There seems to be a legal battle brewing between the US government and a Cincinnati-based bank.
The fight is about whether or not Fifth Third Bank opened unauthorised accounts without their customers’ knowledge or consent and that it rewarded its sales team for doing so.
However, the bank is aggressively denying the allegations and saying it will “defend itself vigorously” against the accusations in court.
The Consumer Financial Protection Bureau’s (CFPB) levied the allegations against the bank in a new lawsuit filed in a federal district court in the Northern District of Illinois.
The complaint alleged that Fifth Third Bank had opened deposit and credit-card accounts in consumers’ names, transferred funds from consumers’ existing accounts to new and improperly opened accounts, enrolled consumers in unauthorised online-banking services, and activated unauthorised lines of credit on consumers’ accounts.
By doing so, the CFPB accused Fifth Third Bank of having violated the Consumer Financial Protection Act’s prohibition against unfair and abusive acts or practices as well as the Truth in Lending Act and the Truth in Savings Act and their implementing regulations.
The CFPB alleged that Fifth Third Bank had used a cross-sell strategy to increase the number of products and services it provided to existing customers. It also claimed that the bank rewarded this behaviour through an incentive-compensation programme that conditioned employee-performance ratings and, in some instances, continued employment on meeting ambitious sales goals.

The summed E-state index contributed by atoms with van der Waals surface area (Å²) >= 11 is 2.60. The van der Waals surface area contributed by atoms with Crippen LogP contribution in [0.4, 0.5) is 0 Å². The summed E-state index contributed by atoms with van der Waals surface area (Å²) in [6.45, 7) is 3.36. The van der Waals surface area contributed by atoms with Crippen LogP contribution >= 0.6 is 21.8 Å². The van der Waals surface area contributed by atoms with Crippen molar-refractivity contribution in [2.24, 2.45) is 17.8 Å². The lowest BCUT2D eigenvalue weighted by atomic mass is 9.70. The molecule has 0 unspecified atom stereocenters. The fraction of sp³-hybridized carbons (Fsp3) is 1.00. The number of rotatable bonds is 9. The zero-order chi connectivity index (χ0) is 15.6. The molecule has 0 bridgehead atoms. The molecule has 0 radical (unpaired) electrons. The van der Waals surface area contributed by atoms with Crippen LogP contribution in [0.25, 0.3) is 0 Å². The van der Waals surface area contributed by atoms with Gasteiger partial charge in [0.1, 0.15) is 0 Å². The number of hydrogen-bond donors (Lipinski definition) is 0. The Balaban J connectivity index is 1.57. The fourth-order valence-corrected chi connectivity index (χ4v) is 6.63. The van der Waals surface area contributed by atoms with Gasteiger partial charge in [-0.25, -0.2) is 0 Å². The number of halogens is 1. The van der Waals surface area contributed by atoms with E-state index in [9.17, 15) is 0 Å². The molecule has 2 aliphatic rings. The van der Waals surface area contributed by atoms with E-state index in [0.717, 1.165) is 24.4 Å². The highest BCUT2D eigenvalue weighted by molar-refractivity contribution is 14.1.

Moreover, the CFPB accused the bank of having known about the practice ever since 2008, but that it had not taken enough steps to prevent it.
Fifth Third Bank has forcefully denied any wrongdoing. “The bank will defend itself vigorously and is confident in the outcome,” said Susan Zaunbrecher, chief legal officer of Fifth Third Bank.
She denied that the bank encouraged employees through its incentive structure to open unauthorised accounts or that Fifth Third Bank gave staff members sales quotas or product-specific targets.
“Our controls are designed to prevent and detect unauthorised account openings,” Zaunbrecher said. “For almost a decade, our incentive compensation system has focused on account quality. In fact, it claws back compensation from employees for accounts that are unused or closed shortly after they were opened.
“After an investigation spanning more than three years and involving nearly half a billion pieces of data produced by the bank, the CFPB has not informed us of any unauthorised accounts beyond the fewer than 1,100 accounts that the bank itself identified out of ten million, or approximately 0.01%, of accounts opened between 2010 and 2016. These accounts involved less than $30,000 in improper customer charges that were ultimately waived or reimbursed to customers years ago. While even a single unauthorised account is one too many, we took appropriate and decisive action to address each situation.”
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